About the instinct thing, Odd, the most basic reaction is always "Can i escape?->Yes-> Run" "Can i escape?->No-> Attack", often when we get stuck in a situation in which we feel fear is due to the contradictions of instinct and reasoning. Anticipation is associated with evolution, the ability of predicting an outcome trough logic is mostly human or at least was believed to be a humans-only quality. Now, tough, there are proofs of similar behaviours in advanced animals such as dolphins. or at least that is what i know about such topics.

Post #581344
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4:33 pm, Dec 22 2012
Posts: 716

This is me. Officialy diagnosed with Bipolar disorder type 2.

Is this me in a nutshell?
Pretty much.
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Post #581346
user avatar

4:59 pm, Dec 22 2012
Posts: 874

Books, tv, internet & my psych classes

No one gives a shit what trite garbage you write here.
Post #581408

11:56 am, Dec 23 2012
Posts: 119

Uhh, severe long-term depression, large mood swings, problems with sleep, suicidal thoughts, swinging between hyperactivity and complete apathy, paranoia... probably much more, but I don't know them so I can't really list them

Post #582507
user avatar
A silly pumpkin

3:45 pm, Jan 1 2013
Posts: 174

I'm still wondering, what do the people around you think about mental illnesses, and, what I am really interested in, is what people know about anorexia and bulimia. Why do you think people are anorexic?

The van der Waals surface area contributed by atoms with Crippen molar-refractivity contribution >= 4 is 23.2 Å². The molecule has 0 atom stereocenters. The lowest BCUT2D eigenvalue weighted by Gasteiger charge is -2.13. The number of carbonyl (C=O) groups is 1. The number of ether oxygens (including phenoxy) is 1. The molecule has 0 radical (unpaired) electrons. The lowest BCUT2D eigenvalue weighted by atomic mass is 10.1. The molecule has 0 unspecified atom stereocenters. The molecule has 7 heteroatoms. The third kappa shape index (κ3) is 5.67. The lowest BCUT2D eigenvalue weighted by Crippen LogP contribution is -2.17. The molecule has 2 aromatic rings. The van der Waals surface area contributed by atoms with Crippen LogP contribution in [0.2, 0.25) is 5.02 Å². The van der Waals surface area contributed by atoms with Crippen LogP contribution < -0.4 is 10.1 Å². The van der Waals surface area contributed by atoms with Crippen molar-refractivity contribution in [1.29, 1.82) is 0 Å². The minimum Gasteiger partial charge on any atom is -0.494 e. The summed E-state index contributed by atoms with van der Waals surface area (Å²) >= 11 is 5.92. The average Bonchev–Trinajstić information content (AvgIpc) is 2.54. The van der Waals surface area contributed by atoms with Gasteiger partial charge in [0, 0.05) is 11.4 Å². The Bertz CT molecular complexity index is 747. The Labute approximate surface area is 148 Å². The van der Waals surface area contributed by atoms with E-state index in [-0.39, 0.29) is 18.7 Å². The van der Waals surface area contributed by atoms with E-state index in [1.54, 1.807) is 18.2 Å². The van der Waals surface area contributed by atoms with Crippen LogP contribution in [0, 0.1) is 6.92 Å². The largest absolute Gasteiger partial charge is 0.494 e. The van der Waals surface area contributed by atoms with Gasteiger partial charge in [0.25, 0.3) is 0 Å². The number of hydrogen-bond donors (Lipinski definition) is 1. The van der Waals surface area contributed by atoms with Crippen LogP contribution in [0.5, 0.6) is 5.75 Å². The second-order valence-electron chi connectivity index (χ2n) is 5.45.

We work in the dark, we do what we can, we give what we have, out doubt is our passion and our passion is our task, the rest is the madness of art. Henry james
Post #582508
user avatar

3:57 pm, Jan 1 2013
Posts: 7777

I know by acquaintances and personal experience. Some researches too.
Most stuff you see in movies and popular culture is false.
As for the culture, mental health is not discussed much,
but has always been pretty questionable around here with pretty high alcohol
consumption and general pallidness of the people.
Nobody wants to discuss it as it is not an easy subject and for those
who have no experience can't comprehend it any better than a child
comprehends sexuality. It's generally something that people are afraid of
dealing with. Mental illnesses are the drawback of being intelligent.
Most geniuses are total oddballs. Artistic people tend to be more likely to
get mentally ill. Artists, dancers and writers are way more likely than others.
Liability is genetic but usually needs something to trigger mental instability, like a trauma.
If you're into writing, you're about twice more likely to commit suicide.
The genetic error in evolution that caused abstract thinking also made things
with higher consciousness too conscious about some things.

As for distorted self-portraying like bulimia or anorexia, can't say.
Don't know anyone personally. I see it as a self-esteem problem.

Last edited by Mamsmilk at 4:09 pm, Jan 1

Post #582510
user avatar
A silly pumpkin

4:14 pm, Jan 1 2013
Posts: 174

Because people aren't open about mental illness, it becomes an even bigger problem, and far more dangerous and difficult to deal with. When people don't know the signs for mental illnesses and don't understand why people have mental illnesses, that is when the people suffering from them can't get help and hide it from the world.